I don't watch a ton of television, but I reserve Sunday nights for unwinding and zoning out to just about anything. That's my only excuse for following Entourage—Mark Wahlberg's semiautobiographical sitcom about an A-list movie star and his three buddies—for its entire eight seasons, long after I'd stopped laughing at it and grown embarrassed by its puerile fantasy world of limitless wealth and models hastening to blow you. The series focused so much on sexual escapades, romantic relationships, and business maneuvers that you could never get a sense of the actual movies being made by toothsome lothario Vincent Chase (Adrian Grenier). That may have been just as well because, from the posters and mock clips included, they all looked terrible: the portentous mean-streets drama Queens Boulevard, the overbudget drug-smuggling epic Medellin, the firefighter bromance Smoke Jumpers. Why was this guy the hero again?
Nearly four years after the series concluded, Entourage hits the big screen and Vince makes his directing debut. But as often occurred on the series, writer-director Doug Ellin skips the film's production entirely, and no sooner has Vince embarked on his new creative adventure than the movie is in the can and the only question remaining is whether he and studio head Ari Gold (Jeremy Piven) can secure more financing from a Texas backer (Billy Bob Thornton) to complete the special effects. The project this time sounds especially stupid: a modern-day update of Dr. Jekyll and Mr. Hyde with Vince as the title character and his goofball older brother, Johnny Drama (Kevin Dillon), in a supporting role. There's a brief, disorienting montage sequence from the movie, with Hyde as a club DJ, and everyone who sees the director's cut pronounces it "amazing." But the billionaire's spoiled son (Haley Joel Osment), dispatched to Tinseltown to rein in the moviemakers, announces that Johnny Drama must be excised from the movie or the bank closes.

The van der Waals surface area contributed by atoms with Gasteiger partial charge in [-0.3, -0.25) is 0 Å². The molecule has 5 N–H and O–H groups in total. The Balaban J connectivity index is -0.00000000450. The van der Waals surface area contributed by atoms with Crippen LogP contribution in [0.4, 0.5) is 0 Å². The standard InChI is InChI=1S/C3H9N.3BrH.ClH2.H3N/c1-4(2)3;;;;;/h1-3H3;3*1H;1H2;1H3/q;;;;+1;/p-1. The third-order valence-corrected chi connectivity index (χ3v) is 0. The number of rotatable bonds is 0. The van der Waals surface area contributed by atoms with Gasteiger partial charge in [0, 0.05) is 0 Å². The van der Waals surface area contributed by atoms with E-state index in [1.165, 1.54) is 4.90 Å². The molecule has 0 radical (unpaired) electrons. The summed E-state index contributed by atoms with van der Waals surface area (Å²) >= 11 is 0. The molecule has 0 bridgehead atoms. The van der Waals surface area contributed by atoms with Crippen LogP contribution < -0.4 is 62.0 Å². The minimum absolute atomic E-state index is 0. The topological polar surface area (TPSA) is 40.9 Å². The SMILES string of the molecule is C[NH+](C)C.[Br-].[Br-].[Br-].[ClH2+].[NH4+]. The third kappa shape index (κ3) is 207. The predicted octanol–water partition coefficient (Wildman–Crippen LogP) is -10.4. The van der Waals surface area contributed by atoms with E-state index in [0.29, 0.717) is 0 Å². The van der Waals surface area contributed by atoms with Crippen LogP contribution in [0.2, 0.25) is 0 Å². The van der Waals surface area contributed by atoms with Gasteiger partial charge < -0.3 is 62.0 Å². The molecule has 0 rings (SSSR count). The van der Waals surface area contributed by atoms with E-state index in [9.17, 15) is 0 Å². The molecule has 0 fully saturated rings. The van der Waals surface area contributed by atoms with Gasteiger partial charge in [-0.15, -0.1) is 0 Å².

That works well enough as a story line, since Entourage has always celebrated loyalty above all: the four guys, raised together in Queens, always stick together no matter what, and Ari Gold, in the series' most durable joke, refuses to cheat on his wife despite endless sexual temptation. But the characters are already played out, and the hedonism has lost its charm. After a while, you expect a tale of the movie business to tell you something about the movies as well as the business, but Ellin and company have never had anything to say about that. On Entourage, the cinema is just something people do in the dark when they're not on top of some starlet. v